What Lies Beneath.

By 1892, Andrew Borden had established himself as a man of wealth and means in the community of Fall River, Massachusetts. A furniture and casket maker, he had restored the wealth of his aristocratic family, a wealth that his own father had squandered when Andrew was young. His first wife, Sarah (Morse) Borden, had given him three daughters before her passing at age 31. After her death, Andrew remarried, taking Abby Durfee Gray as his spouse. The family was hardly a model of bliss: the live-in maid, Bridget Sullivan, had noticed that the two daughters rarely ate with their father and stepmother. Money seemed to be at the root of much of the tension in the household, as Andrew was rather frugal, giving his own children very little from his considerable wealth. However, nothing prepared the Fall River community, and indeed the larger world, for the events that would follow on a hot August day, when Andrew and Abby were murdered in their own home by repeated blows from a hatchet. The prime suspect? Andrew’s youngest daughter: Lizzie Borden.

An attacker had struck Abby Borden 19 times in the head with a hatchet some time between 9:00 am and 10:30 am on the morning of August 4, 1892. Abby was cleaning one of the guest rooms at the time, the family having hosted Lizzie’s uncle (her late mother’s brother) the previous night. Andrew returned to the house around 10:30 am after visiting a nearby relative, and was murdered while taking a mid-morning nap, receiving 11 blows from a hatchet while in the first-floor sitting room. A little after 11:00 am, Lizzie called for the maid: “Maggie! Come quick! Father’s dead! Someone came in and killed him!” (via Wikipedia).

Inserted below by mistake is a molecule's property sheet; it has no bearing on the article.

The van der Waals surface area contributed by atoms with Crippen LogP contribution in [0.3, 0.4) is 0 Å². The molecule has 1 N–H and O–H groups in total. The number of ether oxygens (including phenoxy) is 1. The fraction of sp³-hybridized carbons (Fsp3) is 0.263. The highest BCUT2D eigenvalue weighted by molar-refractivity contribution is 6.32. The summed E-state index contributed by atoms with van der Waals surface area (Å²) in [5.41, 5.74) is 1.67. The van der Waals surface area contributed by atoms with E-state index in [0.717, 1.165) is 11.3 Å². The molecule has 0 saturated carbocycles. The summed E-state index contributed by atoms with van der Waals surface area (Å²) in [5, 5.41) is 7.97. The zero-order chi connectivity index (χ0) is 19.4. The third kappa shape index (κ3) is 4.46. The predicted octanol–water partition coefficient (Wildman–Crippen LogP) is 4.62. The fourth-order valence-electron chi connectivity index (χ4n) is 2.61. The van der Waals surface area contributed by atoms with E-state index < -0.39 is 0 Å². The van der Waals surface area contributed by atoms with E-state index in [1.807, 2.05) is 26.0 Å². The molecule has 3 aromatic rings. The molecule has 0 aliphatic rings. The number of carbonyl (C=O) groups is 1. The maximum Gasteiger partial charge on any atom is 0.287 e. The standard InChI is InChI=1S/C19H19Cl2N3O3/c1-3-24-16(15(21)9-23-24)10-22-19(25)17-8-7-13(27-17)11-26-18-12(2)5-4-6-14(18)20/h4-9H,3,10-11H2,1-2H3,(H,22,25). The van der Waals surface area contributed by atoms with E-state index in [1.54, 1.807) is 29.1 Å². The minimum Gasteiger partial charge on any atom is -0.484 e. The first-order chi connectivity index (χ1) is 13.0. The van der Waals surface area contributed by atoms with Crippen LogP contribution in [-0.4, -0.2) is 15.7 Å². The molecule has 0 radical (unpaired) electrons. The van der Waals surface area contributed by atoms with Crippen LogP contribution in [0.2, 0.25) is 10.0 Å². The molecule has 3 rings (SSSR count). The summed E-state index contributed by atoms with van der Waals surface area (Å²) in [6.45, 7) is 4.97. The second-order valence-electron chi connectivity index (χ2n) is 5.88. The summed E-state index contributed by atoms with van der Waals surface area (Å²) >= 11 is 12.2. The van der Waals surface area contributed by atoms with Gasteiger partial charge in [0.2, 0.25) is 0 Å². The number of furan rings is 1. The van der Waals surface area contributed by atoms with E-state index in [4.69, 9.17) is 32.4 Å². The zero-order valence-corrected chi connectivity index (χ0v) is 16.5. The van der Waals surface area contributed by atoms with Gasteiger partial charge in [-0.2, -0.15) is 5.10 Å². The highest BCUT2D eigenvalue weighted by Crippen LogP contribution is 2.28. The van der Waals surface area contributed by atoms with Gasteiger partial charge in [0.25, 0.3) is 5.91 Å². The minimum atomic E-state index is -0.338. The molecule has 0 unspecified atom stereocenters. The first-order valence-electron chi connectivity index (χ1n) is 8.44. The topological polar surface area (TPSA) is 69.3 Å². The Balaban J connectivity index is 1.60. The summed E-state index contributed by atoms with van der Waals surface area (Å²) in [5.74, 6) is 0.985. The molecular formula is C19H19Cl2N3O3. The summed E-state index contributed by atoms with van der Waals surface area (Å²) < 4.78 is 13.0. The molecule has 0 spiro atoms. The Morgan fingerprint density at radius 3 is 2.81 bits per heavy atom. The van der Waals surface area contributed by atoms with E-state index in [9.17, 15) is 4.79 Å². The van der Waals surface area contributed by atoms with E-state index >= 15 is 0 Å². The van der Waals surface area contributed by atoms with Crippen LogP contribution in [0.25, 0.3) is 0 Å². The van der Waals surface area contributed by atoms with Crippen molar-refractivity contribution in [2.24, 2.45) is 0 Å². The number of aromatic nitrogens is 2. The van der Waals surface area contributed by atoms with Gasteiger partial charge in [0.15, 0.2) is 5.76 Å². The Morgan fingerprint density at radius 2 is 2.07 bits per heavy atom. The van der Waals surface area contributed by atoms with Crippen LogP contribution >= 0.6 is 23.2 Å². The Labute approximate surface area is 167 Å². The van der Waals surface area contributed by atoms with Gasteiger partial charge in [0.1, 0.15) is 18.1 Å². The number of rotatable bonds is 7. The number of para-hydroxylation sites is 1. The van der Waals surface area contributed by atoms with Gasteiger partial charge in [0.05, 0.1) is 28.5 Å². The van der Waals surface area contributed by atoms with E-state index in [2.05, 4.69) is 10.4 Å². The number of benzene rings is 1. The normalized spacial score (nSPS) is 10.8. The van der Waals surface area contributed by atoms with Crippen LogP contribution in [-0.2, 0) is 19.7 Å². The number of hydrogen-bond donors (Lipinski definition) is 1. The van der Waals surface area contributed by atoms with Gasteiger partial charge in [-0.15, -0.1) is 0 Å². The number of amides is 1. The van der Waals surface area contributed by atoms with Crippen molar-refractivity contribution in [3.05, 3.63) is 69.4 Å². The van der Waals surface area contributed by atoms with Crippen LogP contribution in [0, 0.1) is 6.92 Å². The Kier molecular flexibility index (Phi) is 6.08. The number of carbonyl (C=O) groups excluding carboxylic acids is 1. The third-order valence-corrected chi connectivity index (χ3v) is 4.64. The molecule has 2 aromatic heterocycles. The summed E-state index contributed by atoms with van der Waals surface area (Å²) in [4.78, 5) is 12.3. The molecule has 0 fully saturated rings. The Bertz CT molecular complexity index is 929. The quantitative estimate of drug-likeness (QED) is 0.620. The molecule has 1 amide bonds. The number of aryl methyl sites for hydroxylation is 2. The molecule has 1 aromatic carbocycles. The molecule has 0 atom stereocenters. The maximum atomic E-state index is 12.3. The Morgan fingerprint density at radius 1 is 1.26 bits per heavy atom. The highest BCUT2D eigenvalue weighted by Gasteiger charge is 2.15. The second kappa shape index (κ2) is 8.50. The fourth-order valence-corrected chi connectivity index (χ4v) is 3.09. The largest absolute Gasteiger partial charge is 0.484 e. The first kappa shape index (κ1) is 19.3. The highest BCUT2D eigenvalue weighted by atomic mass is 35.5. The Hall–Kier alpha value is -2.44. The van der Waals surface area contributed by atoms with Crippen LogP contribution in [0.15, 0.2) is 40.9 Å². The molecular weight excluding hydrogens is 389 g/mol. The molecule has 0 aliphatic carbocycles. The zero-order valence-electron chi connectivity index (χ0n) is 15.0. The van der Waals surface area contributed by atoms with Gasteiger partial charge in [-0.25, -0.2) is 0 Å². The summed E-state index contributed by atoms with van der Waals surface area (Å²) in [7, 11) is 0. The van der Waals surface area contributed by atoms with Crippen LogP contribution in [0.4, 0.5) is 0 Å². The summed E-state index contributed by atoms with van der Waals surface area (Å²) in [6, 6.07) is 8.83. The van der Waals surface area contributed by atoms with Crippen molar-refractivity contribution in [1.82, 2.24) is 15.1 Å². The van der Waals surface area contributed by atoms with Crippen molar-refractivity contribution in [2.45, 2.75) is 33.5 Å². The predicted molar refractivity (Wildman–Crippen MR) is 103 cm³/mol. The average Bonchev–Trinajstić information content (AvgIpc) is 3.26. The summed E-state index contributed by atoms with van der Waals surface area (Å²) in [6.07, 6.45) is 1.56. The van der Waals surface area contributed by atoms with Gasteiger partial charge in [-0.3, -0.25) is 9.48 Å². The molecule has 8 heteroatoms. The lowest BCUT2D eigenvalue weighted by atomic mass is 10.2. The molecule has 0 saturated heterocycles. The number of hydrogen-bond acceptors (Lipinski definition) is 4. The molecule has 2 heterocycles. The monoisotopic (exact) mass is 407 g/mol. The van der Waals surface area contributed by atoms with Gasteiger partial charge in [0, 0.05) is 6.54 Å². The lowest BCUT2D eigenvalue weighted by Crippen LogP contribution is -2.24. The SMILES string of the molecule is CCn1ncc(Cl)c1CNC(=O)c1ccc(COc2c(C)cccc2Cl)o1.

The ensuing investigation focused heavily on Lizzie, who had been home at the time, although the detective’s sloppy investigation was less than thorough. However, Lizzie’s story had numerous contradictions and inaccuracies. She had three separate explanations for where she was in the home when her father returned home. She claimed to have removed her father’s boots when he took a nap, but he is clearly still wearing them in the crime scene photographs. In addition, a hatchet found in the basement had its handle broken and it was covered in ash, perhaps to obscure evidence. Lizzie was witnessed the day after the murders tearing up one of her dresses and burning it in the kitchen stove. No other prime suspects emerged, as her older sister Emma was in another town at the time, and her uncle had an alibi for his whereabouts. Lizzie Borden was tried beginning in June of 1863 in a trial that captivated the nation. The idea of a sordid murder in an elite family during the Victorian era was headline news, let alone that the prime suspect was a woman, at a time when women were generally considered incapable of murder. Yet, given the poor investigative methods (even for that time period), the largely circumstantial evidence, and the view that a woman would be incapable of such a crime, the all-male jury found Lizzie innocent. Lizzie lived the rest of her life in Fall River, although largely excluded from society, until dying in 1927 (via Wikipedia).